Zombies lobby in Olympia

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Makeup artist Akemi Heart of Seattle touches up the undead skin of White Center zombie David S. Hogan.

Fear stalked the Capitol Dome.

The zombie apocalypse had come to Olympia Tuesday: Mindless hunger. Relentless. A horde of lobbyists. A plague of panic, or at least a pretense of it.

A handful of humans burst into the open, running down the countless granite steps outside the Capitol, the undead swarming after them. A fleeing Angela DiMarco carried an ax. A zombie burst into her group from the left, apparently not knowing Angela is a badass. She swung that ax and zombie-boy went down big-time.

Seconds later, as several fast zombies -- not a lumberer in the bunch -- chased her friends, Angela shouted out: "We need to increase our film incentives before it's too late!"


The video crew shot that scene over and over and over. Angela chopped that zombie's chest through so many takes that he could've eaten his own innards. Unfazed elementary school kids watched as they filed in and out of the Capitol for field trips.

Meanwhile, dozens of supporters of the Washington Filmworks Motion Picture Competitiveness Program invaded the Capitol Dome Tuesday, like zombies crashing into shopping malls in the 1978 and 2004 versions of "Dawn Of The Dead."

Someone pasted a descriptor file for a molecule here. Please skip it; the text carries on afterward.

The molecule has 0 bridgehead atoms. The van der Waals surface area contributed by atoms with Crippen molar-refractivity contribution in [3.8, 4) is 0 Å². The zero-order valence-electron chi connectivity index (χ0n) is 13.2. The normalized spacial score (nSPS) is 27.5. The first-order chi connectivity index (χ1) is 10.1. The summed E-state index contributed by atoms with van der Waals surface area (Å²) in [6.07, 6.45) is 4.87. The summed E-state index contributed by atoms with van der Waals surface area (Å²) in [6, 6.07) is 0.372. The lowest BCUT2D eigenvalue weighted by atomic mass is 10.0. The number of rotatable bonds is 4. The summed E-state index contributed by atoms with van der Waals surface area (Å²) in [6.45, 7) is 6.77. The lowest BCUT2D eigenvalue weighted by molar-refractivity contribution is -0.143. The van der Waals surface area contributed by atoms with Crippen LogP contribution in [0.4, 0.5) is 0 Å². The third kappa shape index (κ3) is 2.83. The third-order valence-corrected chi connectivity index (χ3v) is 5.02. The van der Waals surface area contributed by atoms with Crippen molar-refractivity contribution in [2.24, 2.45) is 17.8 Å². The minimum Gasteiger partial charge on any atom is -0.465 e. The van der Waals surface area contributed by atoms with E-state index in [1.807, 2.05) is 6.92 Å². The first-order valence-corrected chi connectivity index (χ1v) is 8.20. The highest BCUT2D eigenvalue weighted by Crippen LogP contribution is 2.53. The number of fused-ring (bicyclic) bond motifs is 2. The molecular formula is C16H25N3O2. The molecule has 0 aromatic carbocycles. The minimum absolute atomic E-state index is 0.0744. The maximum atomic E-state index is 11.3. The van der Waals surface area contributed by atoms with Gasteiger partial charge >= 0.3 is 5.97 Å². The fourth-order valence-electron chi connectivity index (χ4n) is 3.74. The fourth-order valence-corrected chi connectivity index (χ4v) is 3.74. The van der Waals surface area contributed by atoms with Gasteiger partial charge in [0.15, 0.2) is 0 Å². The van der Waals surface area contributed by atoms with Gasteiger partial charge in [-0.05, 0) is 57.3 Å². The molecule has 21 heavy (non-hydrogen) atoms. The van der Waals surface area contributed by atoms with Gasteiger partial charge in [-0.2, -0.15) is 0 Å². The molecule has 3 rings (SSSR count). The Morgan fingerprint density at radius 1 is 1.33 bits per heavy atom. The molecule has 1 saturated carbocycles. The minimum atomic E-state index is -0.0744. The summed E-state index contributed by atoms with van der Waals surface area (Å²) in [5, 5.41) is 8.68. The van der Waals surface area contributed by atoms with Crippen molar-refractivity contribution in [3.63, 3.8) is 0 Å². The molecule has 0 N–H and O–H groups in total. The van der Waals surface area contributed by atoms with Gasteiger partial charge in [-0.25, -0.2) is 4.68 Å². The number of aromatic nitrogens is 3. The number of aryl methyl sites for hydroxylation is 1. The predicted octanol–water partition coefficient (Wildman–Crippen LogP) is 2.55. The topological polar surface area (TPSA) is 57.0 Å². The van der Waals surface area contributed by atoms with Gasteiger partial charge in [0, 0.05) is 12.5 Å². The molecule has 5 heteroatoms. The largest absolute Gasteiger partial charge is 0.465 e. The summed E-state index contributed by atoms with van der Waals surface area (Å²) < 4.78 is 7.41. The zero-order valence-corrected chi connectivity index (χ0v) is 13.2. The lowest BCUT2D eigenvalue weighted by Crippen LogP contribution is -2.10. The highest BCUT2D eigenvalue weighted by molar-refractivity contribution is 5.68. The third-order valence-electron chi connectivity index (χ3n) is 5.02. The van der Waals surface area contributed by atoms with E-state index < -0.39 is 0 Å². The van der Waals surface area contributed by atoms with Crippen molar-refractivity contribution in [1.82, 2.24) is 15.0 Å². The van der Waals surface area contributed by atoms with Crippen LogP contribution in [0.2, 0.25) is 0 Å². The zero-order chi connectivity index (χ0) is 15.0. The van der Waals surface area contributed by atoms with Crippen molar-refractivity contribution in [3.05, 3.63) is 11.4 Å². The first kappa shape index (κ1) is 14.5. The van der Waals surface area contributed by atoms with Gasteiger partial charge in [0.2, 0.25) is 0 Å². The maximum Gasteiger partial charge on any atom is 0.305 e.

Their prey: Legislators. Senators and representatives who could be persuaded to vote for SB 6027, the creation of Sen. Jeanne Kohl-Welles, D-Seattle.

Gov. Jay Inslee shrugged off the threat of tattered blood-thirsty reanimated cannibals. "I don't care how legislators dress. I respect them," he said.

Rod Hearne, at the Capitol to lobby for Equal Rights Washington, was grilled on whether his organization should represent walking dead. "Apparently, we need to work on this. Zombies are people too. I should say zombies were people too," Hearne said.

So what is SB 6027? And why would otherwise mindless zombies care?

Right now, the Washington Filmworks Motion Picture Competitiveness Program distributes refunds in investments to movie and television productions working in the state. The production finishes its work. Its finances get audited. And up to 35 percent of its investment could get returned.

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About the Authors & Contributors

John Stang

John Stang

John Stang is a freelance writer who often covers state government and the environment. He can be reached on email at johnstang_8@hotmail.com and on Twitter at @johnstang_8